Breast cancer is the most commonly diagnosed cancer and the leading cause of cancer death in women. The etiology of breast cancer is complex and may involve multiple biological, lifestyle and genetic risk factors [1-5]. Approximately, 30% of breast cancer incidence can be attributed to established risk factors such as young age at menarche, late age at menopause, late age at first birth, nulliparity, hormone replacement therapy, exposure to ionizing radiation, and alcohol consumption [2, 5]. Occupational risk factors may also contribute to breast cancer risk [6, 7]. Based on several epidemiological studies, night work is probably one of the occupational risk factors that may increase risk of breast cancer [8-18], and night shift work has been classified as probably carcinogenic (Group 2A) by IARC in 2019 [19]. A study on Nordic female cabin crew members found an increased risk (SIR, 1.5) for breast cancer [12]. Similarly, Danish female military staff had an odds ratio of 3.9 for breast cancer in women exposed to intense night shifts of longer duration and morning chronotype [10]. Stratifying the intensity of night work exposure by number of consecutive night shifts, a case control study of Norwegian nurses showed significantly increased risk of breast cancer (OR 1.7–1.8) in nurses that worked five or more years in work schedules including more than six consecutive night shifts, compared with nurses who never worked night shifts [9]. A similar Danish study also found an increased risk of breast cancer in nurses working night shift with various shift schedules (OR 2.9) [11]. A more recent European pooled population based case-control study also confirmed that cumulative rotating night shift work is associated with increased breast cancer risk [14]. While most studies indicate that night shift work is significantly associated with higher breast cancer risk, other studies have provided insignificant evidence for this relationship [20-23]. However, a recent meta-analysis identifying a positive association between night shift work and breast cancer, concludes that cancer risk increases with cumulative years of night shift work [15].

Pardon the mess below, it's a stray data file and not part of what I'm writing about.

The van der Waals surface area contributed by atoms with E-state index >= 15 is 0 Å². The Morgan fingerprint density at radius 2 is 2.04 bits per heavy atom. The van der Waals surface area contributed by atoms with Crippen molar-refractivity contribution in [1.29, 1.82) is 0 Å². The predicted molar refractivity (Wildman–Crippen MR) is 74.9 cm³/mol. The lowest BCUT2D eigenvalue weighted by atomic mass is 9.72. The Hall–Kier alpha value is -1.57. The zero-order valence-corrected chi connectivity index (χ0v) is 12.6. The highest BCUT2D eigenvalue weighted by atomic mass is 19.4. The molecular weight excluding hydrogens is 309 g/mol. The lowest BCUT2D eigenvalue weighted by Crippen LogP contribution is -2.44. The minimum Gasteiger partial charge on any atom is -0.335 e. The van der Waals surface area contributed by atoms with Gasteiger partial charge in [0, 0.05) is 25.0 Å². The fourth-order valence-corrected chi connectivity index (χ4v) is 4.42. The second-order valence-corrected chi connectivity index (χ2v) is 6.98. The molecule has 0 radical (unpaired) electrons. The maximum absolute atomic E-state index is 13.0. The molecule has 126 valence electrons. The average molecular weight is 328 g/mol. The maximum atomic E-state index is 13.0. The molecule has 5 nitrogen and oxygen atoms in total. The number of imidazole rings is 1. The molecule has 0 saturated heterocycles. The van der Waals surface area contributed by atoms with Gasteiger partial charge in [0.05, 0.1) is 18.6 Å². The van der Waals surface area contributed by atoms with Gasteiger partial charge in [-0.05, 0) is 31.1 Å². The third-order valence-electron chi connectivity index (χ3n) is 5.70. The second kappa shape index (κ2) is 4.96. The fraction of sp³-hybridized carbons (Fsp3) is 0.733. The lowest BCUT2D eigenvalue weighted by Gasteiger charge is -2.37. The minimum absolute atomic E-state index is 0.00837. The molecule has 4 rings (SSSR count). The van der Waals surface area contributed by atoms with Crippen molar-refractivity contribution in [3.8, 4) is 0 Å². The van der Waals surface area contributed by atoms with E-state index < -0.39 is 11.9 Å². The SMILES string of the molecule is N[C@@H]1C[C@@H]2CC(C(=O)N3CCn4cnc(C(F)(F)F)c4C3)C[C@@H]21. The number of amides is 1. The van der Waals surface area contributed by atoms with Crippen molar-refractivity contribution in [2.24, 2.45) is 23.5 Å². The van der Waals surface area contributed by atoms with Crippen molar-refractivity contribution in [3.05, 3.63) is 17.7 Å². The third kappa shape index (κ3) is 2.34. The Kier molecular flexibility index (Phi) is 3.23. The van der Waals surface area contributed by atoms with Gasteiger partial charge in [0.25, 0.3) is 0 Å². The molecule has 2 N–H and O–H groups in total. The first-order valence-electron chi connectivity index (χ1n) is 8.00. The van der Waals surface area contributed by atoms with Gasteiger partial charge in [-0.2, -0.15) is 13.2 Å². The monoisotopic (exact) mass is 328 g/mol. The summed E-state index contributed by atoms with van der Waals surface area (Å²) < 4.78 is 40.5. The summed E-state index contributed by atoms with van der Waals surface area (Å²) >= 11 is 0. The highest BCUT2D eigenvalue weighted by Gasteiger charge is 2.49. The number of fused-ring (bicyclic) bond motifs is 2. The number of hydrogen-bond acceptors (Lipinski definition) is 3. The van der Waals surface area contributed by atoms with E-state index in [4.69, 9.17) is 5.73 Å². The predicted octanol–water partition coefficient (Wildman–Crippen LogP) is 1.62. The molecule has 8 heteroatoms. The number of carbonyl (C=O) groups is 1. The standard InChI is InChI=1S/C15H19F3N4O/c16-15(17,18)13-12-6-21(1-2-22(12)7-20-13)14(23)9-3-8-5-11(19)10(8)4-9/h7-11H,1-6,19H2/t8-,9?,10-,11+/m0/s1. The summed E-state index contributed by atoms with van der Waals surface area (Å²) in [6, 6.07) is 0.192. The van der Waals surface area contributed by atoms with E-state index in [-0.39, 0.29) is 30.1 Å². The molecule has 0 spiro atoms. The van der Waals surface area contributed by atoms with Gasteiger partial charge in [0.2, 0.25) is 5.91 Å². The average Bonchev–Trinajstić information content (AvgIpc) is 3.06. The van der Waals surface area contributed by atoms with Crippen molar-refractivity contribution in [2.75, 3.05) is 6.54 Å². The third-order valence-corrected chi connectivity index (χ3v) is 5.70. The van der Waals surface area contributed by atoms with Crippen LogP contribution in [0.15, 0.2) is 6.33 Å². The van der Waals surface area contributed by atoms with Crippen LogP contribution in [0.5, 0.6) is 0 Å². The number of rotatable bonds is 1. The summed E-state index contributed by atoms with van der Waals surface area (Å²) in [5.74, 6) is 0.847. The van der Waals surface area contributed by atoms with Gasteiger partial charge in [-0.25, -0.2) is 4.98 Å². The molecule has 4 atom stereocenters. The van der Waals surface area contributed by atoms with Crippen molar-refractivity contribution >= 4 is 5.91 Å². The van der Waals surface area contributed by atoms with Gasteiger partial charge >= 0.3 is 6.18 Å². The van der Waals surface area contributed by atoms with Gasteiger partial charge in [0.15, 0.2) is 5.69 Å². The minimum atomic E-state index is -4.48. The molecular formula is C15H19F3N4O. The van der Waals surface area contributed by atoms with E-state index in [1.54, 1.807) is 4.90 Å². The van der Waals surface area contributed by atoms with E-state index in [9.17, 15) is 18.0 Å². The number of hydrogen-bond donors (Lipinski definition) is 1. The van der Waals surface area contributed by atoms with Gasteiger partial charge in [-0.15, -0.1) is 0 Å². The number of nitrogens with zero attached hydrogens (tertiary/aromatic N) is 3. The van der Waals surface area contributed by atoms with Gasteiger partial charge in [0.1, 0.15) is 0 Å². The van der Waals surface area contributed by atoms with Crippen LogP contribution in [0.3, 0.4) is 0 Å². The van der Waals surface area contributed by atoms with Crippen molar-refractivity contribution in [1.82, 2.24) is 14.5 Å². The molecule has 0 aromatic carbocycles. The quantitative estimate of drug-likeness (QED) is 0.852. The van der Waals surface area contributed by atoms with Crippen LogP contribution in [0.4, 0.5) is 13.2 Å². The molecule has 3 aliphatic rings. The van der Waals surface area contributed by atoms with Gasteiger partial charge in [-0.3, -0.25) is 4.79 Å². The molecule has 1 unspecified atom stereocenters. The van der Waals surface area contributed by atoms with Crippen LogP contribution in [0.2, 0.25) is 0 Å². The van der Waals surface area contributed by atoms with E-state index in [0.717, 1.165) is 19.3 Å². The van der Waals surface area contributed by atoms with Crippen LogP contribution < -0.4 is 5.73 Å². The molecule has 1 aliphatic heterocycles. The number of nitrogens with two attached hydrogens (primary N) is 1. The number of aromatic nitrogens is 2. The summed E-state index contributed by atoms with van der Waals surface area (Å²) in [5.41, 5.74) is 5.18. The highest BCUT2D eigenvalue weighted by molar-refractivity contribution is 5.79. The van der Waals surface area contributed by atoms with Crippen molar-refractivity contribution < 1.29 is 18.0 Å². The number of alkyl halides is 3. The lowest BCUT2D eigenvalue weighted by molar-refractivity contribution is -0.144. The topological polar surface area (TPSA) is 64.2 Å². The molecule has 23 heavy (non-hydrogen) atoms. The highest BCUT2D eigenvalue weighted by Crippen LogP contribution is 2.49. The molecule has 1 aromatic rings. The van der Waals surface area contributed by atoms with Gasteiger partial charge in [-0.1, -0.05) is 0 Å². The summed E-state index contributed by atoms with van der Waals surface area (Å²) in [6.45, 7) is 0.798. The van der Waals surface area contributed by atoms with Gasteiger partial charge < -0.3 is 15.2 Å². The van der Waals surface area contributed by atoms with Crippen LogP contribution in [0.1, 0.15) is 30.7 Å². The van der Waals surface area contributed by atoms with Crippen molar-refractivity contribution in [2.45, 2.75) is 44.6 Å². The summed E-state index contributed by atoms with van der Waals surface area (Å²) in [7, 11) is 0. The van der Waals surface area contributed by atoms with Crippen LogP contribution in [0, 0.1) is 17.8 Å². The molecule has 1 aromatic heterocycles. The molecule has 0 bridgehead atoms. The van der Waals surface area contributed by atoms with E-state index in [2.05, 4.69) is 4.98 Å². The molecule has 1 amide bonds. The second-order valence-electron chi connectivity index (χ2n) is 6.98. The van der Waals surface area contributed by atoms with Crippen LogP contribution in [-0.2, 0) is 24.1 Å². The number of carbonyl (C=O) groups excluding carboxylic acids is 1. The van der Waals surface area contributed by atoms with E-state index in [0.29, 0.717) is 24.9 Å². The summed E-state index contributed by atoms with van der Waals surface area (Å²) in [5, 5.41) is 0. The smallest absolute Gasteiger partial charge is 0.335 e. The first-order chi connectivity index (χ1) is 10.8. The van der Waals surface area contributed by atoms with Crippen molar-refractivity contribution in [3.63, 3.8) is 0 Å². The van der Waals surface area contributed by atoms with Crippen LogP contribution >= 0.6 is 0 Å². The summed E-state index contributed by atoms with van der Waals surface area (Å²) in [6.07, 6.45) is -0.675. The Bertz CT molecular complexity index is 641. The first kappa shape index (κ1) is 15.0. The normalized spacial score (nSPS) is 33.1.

Although most of the epidemiological studies are suggestive of an association between shift work and breast cancer, the mechanisms are not well studied. Shift work may involve disruption of several biological pathways including the disruption of metabolic and biological circadian clock. Shift work, implying exposure to light at night (LAN) and the subsequent disruption of the synthesis of melatonin, has been suggested as a potential biological mechanism causing disruption of the circadian rhythmicity [24, 25]. Accordingly, LAN exposure leads to decreased melatonin levels that are important for regulation of circadian rhythmicity, as melatonin regulates the transcriptional activity of circadian and circadian targeted genes [26]. Melatonin acts through its membrane bound receptors melatonin receptor 1A and 1B, which are encoded by the MTNR1A and MTNR1B genes. Melatonin may also act through binding to intracellular proteins, such as calmodulin, or through binding to orphan nuclear receptors. In addition to melatonin’s role in the regulation of the circadian clock, a role of melatonin in the regulation of apoptosis has also been suggested [27], although, not all studies have confirmed this [28]. Finally, melatonin may influence steroid hormone levels by affecting protein levels of gonadotropin releasing hormone and thereby the secretion of follicle stimulating hormone (FSH), and luteinizing hormone (LH) that controls the activity of the gonads [29]. Moreover, melatonin may modulate the activity of the aromatase enzyme, converting androgens to estrogens, i.e. androstendione to estrone and testosterone to estradiol [30]. The steroid hormones estrogen and progesterone are known risk factors and play important roles in breast tumorigenesis by regulating breast epithelial cell proliferation, differentiation, and apoptosis. The action of estrogen is regulated by its receptors, estrogen receptor alpha (ERα) and beta (ERβ), which are encoded by the ESR1 and ESR2 genes, respectively. Similarly, the effect of progesterone is regulated by the two major receptor protein isoforms PGRA and PGRB, which are encoded by a single progesterone receptor (PGR) gene. Estrogen and progesterone levels define the hormone-responsive phenotypes of breast tumors [31], allowing classifications of breast cancer subgroups by ESR and PGR status, i.e. being positive or negative for these receptors. Interestingly, melatonin suppresses both ESR1 expression and estrogen-induced transcriptional activity of ESR1 in ER-positive human breast cancer cells [32], and night shift has been found to be associated with ESR1 hypomethylation [33]. Furthermore, melatonin may also regulate the transcriptional activity of other enzymes involved in estrogen metabolism [26]. Understanding the biological mechanisms behind development of shift work-related breast cancer may aid in evidence-based regulatory policymaking. The present case-control study aimed to address the hypothesis that night work might influence cancer risk through epigenetic mechanisms, namely through 5-methyl cytosine (5mC) in female steroid and melatonin hormonal pathways. To achieve this, our analyses focused on two melatonin (MTNR1A and MTNR1B) and three steroid hormone (PGR, ESR1and ESR2) receptor genes. The 5mC in the proximal promoter regions of these genes were mapped using pyrosequencing in DNA from breast cancer cases and matched controls stratified by shift work parameters.